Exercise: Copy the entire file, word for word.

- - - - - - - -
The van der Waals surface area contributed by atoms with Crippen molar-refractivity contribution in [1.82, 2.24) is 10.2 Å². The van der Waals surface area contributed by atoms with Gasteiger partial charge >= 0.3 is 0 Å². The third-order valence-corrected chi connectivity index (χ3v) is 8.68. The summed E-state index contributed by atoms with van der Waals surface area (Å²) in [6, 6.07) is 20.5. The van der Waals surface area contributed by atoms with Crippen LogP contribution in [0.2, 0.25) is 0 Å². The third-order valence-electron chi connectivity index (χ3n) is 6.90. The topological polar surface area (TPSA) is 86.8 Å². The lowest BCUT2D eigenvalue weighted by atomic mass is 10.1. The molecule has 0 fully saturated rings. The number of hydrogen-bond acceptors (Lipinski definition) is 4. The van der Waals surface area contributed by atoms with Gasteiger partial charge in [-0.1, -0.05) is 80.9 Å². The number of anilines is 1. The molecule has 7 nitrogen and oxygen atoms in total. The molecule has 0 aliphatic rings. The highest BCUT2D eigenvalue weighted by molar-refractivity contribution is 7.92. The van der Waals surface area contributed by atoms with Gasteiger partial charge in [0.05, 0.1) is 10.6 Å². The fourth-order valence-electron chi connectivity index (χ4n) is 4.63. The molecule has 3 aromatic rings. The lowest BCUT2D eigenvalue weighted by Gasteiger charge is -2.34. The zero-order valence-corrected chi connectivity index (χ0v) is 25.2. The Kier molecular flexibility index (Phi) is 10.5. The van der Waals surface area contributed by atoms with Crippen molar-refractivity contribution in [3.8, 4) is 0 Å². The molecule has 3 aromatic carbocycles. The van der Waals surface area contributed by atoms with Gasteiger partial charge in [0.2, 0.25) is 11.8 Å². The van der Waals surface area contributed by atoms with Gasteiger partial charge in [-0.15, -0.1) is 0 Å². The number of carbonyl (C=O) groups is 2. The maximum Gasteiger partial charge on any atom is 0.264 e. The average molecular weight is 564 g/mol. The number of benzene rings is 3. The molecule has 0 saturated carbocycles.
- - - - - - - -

The van der Waals surface area contributed by atoms with Crippen molar-refractivity contribution in [1.82, 2.24) is 10.2 Å². The van der Waals surface area contributed by atoms with Gasteiger partial charge >= 0.3 is 0 Å². The third-order valence-corrected chi connectivity index (χ3v) is 8.68. The summed E-state index contributed by atoms with van der Waals surface area (Å²) in [6, 6.07) is 20.5. The van der Waals surface area contributed by atoms with Crippen LogP contribution in [0.2, 0.25) is 0 Å². The third-order valence-electron chi connectivity index (χ3n) is 6.90. The topological polar surface area (TPSA) is 86.8 Å². The lowest BCUT2D eigenvalue weighted by atomic mass is 10.1. The molecule has 0 fully saturated rings. The number of hydrogen-bond acceptors (Lipinski definition) is 4. The van der Waals surface area contributed by atoms with Gasteiger partial charge in [-0.1, -0.05) is 80.9 Å². The number of anilines is 1. The molecule has 7 nitrogen and oxygen atoms in total. The molecule has 0 aliphatic rings. The highest BCUT2D eigenvalue weighted by molar-refractivity contribution is 7.92. The van der Waals surface area contributed by atoms with Gasteiger partial charge in [0.05, 0.1) is 10.6 Å². The fourth-order valence-electron chi connectivity index (χ4n) is 4.63. The molecule has 3 aromatic rings. The lowest BCUT2D eigenvalue weighted by Gasteiger charge is -2.34. The zero-order valence-corrected chi connectivity index (χ0v) is 25.2. The Kier molecular flexibility index (Phi) is 10.5. The van der Waals surface area contributed by atoms with Crippen molar-refractivity contribution in [3.8, 4) is 0 Å². The molecule has 3 aromatic carbocycles. The van der Waals surface area contributed by atoms with Gasteiger partial charge in [0.2, 0.25) is 11.8 Å². The van der Waals surface area contributed by atoms with Gasteiger partial charge in [-0.15, -0.1) is 0 Å². The number of carbonyl (C=O) groups is 2. The maximum Gasteiger partial charge on any atom is 0.264 e. The average molecular weight is 564 g/mol. The number of benzene rings is 3. The molecule has 0 saturated carbocycles.